Oddly, too, the Government at that time were suggesting that they would be building four new Luas tram lines to Bray, Lucan, Finglas and Poolbeg.

But there is no plan to do any of this anytime soon. The Taoiseach described the plans as “tentative” in December last. Nothing will be done for Lucan in the next decade apparently

A new Luas line to Lucan had been previously announced, planned, mapped-out but is now quietly shelved for the foreseeable future.

Another planned Luas line through Dundrum, Rathfarnham, Terenure, Harolds Cross to the city centre also was scrapped.

The Lucan line was transformed into a plan to connect Lucan to an underground Dart service at Inchicore. But the underground east-west Dart plan of the Railway Procurement Authority was itself scrapped.

Does any of this sound familiar? Our memories, alas, are fleeting – along with all these promises.

Shane Ross came to the Seanad on Thursday to a session arranged to discuss his transport plans, and he delivered a speech crammed with aspirations, devoid largely of time commitments and digressing for some reason at some length into his plans for Sports Campus Ireland.

Asked about the absence of a detailed cost benefit analysis for the plan to cannibalise the Luas Green line, he said that a “business case” was in the course of preparation and would be considered by Government before the works started.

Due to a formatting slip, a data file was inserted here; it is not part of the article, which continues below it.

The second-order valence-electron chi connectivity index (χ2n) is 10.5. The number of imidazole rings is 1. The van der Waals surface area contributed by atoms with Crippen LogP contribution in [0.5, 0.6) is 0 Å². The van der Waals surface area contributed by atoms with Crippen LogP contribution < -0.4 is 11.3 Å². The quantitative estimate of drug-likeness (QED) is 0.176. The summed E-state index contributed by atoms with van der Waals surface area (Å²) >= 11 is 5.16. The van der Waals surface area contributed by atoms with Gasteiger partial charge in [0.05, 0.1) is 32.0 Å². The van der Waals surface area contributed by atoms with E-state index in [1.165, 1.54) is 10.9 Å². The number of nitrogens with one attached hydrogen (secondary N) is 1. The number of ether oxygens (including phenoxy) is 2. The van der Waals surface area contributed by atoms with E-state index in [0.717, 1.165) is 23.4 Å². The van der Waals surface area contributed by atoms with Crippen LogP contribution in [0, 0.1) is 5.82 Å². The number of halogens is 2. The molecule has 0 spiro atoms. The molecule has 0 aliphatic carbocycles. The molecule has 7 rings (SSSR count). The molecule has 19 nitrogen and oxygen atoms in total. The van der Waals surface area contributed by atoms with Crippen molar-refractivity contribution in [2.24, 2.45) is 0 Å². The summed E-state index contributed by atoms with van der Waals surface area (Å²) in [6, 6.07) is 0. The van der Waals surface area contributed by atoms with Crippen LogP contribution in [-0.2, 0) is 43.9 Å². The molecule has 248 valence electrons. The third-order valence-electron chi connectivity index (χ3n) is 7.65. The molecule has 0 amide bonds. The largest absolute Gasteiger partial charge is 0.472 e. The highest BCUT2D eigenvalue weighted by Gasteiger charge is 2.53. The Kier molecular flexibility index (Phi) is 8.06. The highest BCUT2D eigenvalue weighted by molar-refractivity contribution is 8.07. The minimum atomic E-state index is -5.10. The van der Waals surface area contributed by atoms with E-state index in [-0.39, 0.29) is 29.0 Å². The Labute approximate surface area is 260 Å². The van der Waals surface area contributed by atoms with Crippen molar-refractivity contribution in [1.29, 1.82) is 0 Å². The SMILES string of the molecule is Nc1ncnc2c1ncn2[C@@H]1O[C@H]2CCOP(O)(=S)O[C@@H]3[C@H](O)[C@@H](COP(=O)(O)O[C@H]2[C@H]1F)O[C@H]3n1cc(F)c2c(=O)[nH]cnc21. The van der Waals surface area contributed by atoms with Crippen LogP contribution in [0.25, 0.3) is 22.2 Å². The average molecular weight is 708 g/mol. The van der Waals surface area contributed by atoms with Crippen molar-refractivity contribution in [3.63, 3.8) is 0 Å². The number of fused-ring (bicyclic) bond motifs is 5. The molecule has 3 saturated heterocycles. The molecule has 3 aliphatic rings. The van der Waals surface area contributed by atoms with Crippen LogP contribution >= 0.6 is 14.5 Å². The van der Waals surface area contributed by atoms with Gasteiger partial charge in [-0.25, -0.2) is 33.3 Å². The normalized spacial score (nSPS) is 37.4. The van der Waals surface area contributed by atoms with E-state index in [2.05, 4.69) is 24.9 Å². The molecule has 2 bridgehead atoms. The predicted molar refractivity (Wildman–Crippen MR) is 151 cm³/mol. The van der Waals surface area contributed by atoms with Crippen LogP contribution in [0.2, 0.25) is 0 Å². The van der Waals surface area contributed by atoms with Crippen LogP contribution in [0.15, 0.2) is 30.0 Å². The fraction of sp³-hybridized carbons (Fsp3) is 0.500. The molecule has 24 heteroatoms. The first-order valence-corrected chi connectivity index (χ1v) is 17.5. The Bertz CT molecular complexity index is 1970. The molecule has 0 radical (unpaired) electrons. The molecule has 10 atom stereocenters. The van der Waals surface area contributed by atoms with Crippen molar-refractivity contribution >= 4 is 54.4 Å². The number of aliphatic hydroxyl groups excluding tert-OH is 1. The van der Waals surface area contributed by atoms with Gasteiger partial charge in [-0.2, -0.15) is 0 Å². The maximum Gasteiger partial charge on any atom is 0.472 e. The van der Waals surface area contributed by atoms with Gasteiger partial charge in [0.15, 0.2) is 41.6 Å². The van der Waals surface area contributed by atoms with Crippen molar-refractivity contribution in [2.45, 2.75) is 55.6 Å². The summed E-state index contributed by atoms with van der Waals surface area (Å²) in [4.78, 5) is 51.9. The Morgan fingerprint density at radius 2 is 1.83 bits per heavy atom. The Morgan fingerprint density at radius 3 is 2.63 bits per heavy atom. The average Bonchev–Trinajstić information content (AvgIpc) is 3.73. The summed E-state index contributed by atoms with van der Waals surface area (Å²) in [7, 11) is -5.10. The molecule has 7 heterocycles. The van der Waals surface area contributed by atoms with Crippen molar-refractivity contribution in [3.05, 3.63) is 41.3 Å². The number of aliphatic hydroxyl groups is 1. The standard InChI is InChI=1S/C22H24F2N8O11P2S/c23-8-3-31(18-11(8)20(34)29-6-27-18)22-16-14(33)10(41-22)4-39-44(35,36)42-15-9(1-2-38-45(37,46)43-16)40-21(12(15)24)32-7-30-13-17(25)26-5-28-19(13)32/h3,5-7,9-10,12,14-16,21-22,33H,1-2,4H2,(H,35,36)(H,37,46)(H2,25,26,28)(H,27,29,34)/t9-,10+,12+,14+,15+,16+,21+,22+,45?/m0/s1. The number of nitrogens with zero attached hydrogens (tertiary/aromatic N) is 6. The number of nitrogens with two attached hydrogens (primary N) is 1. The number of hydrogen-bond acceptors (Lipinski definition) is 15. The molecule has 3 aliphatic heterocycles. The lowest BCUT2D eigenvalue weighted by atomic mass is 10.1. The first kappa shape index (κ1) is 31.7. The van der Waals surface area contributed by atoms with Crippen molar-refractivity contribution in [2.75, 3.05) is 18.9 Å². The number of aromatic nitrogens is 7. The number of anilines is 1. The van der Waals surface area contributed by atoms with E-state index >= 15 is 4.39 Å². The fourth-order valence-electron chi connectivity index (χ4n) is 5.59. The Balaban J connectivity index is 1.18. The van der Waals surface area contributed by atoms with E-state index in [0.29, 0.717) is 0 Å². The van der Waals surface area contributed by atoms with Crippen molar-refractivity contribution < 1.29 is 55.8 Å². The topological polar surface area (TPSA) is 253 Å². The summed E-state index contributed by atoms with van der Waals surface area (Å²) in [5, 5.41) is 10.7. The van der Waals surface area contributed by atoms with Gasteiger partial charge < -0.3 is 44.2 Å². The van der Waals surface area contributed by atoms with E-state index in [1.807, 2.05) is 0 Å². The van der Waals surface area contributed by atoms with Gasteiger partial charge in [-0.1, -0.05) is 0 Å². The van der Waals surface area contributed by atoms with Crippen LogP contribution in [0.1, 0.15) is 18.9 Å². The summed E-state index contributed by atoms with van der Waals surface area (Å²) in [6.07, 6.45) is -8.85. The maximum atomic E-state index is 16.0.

Asked about the need to reconfigure the Green line to accommodate high speed Metro trains, he airily said that some of the platforms might need to be adjusted. That is a major understatement. The new Metro stations will be radically different from the existing Luas halts.

No costs or time lines for the Luas outage were even mentioned by him.

By the way, the same NTA officials also informed the Oireachtas members that they were now considering abandoning their original plans for a twin-tunnel underground section of the Metro in favour of a single-bore tunnel system.

Nobody in the Seanad had any idea that the Minister had the previous night in his own constituency disavowed any responsibility for the controversial Bus Connects plan which is to cost us €2 billion. On the contrary he mildly reproved those politicians who he said were fanning the flames of disquiet about the Bus Connects published plans.

Does the Minister accept that his plans will probably close the Luas Green line for the bones of two years? He failed to address that issue in the Seanad. I doubt he dealt with it at his constituency meeting either.

What is the advantage in gobbling up a stretch of the Luas Green line?

Why not terminate the Metro North at St Stephens Green? Why not maximise capacity on the existing tram service with longer trams and more frequent services at least to to St Stephens Green?

What is the cost of the extension of Metro to Sandyford? Does anybody care? The NTA spent €170 million on planning their proposal before even asking for public approval.

There was never any debate on whether we could use the €3 or €4 billion better on different tram services. They are dissembling on the down-side of their proposals, including the lengthy closure of the Green line service.

We really need political oversight and accountability for the decisions being made.

It isn’t good enough to say that all these decisions are the responsibility of an independent quango.

It’s our money. Our future. Our city. Politicians must be accountable and act accountably.